The world is changing. It has never been so easy to share and bring people together. We are finding the best in ourselves and learning from others. But now, no one wants to meet anymore. A ghost train in the NY city subway is taking no one everywhere all day. The 9/11 memorial is now an American altar of wilted chrysanthemums.
With manic abruptness, NY is once again Ground Zero as it was on September 11th. India’s poor have been left hungry as pandemic measures forced jobless migrant labourers to flee cities and walk hundreds of kilometres to their native townships. But as Modi begged for forgiveness, Uber committed 200, 000 free rides and 100, 000 free meals to all NHS staff in England.
Once, with candles and courage, the French Dominican sisters from Bonnay and Burgundy not Balandra, in black and white trekked through the waning evening light to vespers, caring for patients quarantined at the leprosarium on Chacachacare. Between 1866 and 1917, 114,000 East Indians were forced quarantined on Nelson Island. These two facilities along with the Caura Chest Hospital were citadels of care.
Today, we are all spurred to unite in a communal effort to combat COVID-19. Francesca Melandri says that we are told that we are all on the same boat. But social class makes all the difference. Confinement in a luxe villa, listening to Adele on Alexa, as we preen our terrace gardens, is not the same as being locked up in an overcrowded ghetto flat. Nor is being able to work remotely using an App or seeing your job as a server on Ariapita disappear.
The boat, in which you will be voyaging to defeat the pandemic, will not be the same for everyone, nor is it actually the same for everyone; and it never was. Rather than a coming together, the crisis has demonstrated how for decades we have curated a political version of social distancing. The vicious politics of race that carves out an assemblage of viral ideologies that are allergic to nationals of opposing ethnic, religious and political persuasion is a blight within the contagion. More now than ever, countries are divided by political social distancing. Rouhani warned his Cabinet that “This is not the time to gather followers,” and that some politicians wear a masque of compassion for Iran.
In the midst of this calamity, politicians, empty of empathy, shower themselves with self-glorification. Their narcissistic hunger for perpetual adoration is impossible to sate. And the glum search for a lamp, that can both defy and define the darkness. With skill, the day after the government unmasked a S$48B (US$33.4 billion) stimulus package that drew on national reserves, Lee Hsien Loonga signalled that a snap election is lurking, even as his People’s Action Party and opposition parties halted door-to-door campaigning to comply with tightened social distancing measures to combat COVID-19.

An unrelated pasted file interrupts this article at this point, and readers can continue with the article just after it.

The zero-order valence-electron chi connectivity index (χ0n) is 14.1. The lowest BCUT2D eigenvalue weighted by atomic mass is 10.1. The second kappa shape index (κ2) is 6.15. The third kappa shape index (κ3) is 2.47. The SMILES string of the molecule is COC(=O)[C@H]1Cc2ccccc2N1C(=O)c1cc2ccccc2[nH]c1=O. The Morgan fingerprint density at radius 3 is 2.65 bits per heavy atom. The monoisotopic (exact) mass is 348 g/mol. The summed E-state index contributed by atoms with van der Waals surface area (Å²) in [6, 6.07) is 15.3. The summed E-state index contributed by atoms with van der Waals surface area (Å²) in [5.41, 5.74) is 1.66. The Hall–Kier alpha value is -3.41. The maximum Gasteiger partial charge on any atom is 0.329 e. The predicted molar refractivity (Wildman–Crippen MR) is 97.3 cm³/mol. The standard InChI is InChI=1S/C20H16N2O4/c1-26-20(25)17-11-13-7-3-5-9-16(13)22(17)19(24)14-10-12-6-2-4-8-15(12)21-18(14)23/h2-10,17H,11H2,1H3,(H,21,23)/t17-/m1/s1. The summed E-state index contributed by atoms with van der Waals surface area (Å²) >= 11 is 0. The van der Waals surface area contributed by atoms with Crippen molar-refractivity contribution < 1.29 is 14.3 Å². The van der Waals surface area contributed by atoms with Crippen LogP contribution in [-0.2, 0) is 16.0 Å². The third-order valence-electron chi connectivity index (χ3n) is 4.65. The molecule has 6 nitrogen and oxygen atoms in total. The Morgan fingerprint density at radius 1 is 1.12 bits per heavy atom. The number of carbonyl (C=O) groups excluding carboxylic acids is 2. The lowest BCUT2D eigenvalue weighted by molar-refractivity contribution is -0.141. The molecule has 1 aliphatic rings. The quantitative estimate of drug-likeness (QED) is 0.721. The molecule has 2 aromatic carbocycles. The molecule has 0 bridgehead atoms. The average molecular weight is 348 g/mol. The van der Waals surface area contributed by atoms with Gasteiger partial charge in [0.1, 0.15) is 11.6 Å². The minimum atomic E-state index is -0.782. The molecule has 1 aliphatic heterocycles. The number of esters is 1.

He contends that early elections in Singapore will secure a fresh mandate for a new government to deal with the pandemic and keep the virus-stricken economy from being further ravaged. The choice is between an election under atypical circumstances or going into a post-pandemic economic meltdown with a mandate that is about to expire.
The red and blue state separatism of the political geography of America has even affected voters’ exposure to the virus. Democrats who congregate in metropolitan areas find themselves in COVID-19 hotbeds. Republicans in rural communities find that they have not been as severely impacted. Thus, political polarization continues within the pandemic. The neo-isolationism of American Firstism has even created a geopolitical form of social distancing.
Never before has it been so necessary to work remotely from the corner of a room at home. We are all on Zoom making important decisions while caring for our children and schooling them at the same time. We are at work from home with our children. We can hear the voice of the Italian professor of behavioural finance teaching our oldest child along with her classmates who had to return to their home countries.
There is something heroic about this new work ethic. Nobody is questioning why we are doing all of this without stopping. It certainly cannot be for more money or that we have some plan to take our children on vacation anywhere anytime soon. Nobody knows if there will be money or vacations ever again. The children don’t even know if they will graduate.
COVID-19 has presented us with a novel idea of a flat world, where we have only a basic need for a little food, and for tasks that count like loving someone. The idea that one may need ‘more’ is unreal. The impossibility of rendering ourselves commensurate with the scale of the problem is frightening. If we could give a measure to the power of the virus, we can deliver ourselves to a situation in which we could see what sort of freedom we are left with, having contracted it. But as long as this does not happen, we are trapped either in anxious paranoia or resort to acting outs that expose us to pointless risks.